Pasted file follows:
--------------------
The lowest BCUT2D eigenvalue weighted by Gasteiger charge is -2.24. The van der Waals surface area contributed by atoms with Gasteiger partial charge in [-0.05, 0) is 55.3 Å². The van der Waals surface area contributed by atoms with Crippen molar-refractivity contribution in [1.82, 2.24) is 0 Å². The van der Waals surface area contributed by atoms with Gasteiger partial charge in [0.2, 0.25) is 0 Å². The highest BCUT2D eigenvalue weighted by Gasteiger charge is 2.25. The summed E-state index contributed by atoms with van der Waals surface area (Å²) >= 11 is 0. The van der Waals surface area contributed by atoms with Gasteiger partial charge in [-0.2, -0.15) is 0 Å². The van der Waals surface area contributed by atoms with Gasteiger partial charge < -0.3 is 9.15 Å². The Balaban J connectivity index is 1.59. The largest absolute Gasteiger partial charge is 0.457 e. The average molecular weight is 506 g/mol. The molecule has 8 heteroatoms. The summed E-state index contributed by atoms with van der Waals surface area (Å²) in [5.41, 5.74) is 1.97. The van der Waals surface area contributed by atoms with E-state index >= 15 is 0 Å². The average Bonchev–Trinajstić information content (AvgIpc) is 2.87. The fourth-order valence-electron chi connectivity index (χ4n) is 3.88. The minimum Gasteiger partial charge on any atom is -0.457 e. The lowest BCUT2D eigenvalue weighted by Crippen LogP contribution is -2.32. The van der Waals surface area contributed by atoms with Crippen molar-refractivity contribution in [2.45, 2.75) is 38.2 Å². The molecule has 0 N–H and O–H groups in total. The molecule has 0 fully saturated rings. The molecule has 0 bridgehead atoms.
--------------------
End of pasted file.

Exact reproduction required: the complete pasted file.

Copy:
The lowest BCUT2D eigenvalue weighted by Gasteiger charge is -2.24. The van der Waals surface area contributed by atoms with Gasteiger partial charge in [-0.05, 0) is 55.3 Å². The van der Waals surface area contributed by atoms with Crippen molar-refractivity contribution in [1.82, 2.24) is 0 Å². The van der Waals surface area contributed by atoms with Gasteiger partial charge in [0.2, 0.25) is 0 Å². The highest BCUT2D eigenvalue weighted by Gasteiger charge is 2.25. The summed E-state index contributed by atoms with van der Waals surface area (Å²) >= 11 is 0. The van der Waals surface area contributed by atoms with Gasteiger partial charge in [-0.2, -0.15) is 0 Å². The van der Waals surface area contributed by atoms with Gasteiger partial charge < -0.3 is 9.15 Å². The Balaban J connectivity index is 1.59. The largest absolute Gasteiger partial charge is 0.457 e. The average molecular weight is 506 g/mol. The molecule has 8 heteroatoms. The summed E-state index contributed by atoms with van der Waals surface area (Å²) in [5.41, 5.74) is 1.97. The van der Waals surface area contributed by atoms with E-state index >= 15 is 0 Å². The average Bonchev–Trinajstić information content (AvgIpc) is 2.87. The fourth-order valence-electron chi connectivity index (χ4n) is 3.88. The minimum Gasteiger partial charge on any atom is -0.457 e. The lowest BCUT2D eigenvalue weighted by Crippen LogP contribution is -2.32. The van der Waals surface area contributed by atoms with Crippen molar-refractivity contribution in [2.45, 2.75) is 38.2 Å². The molecule has 0 N–H and O–H groups in total. The molecule has 0 fully saturated rings. The molecule has 0 bridgehead atoms.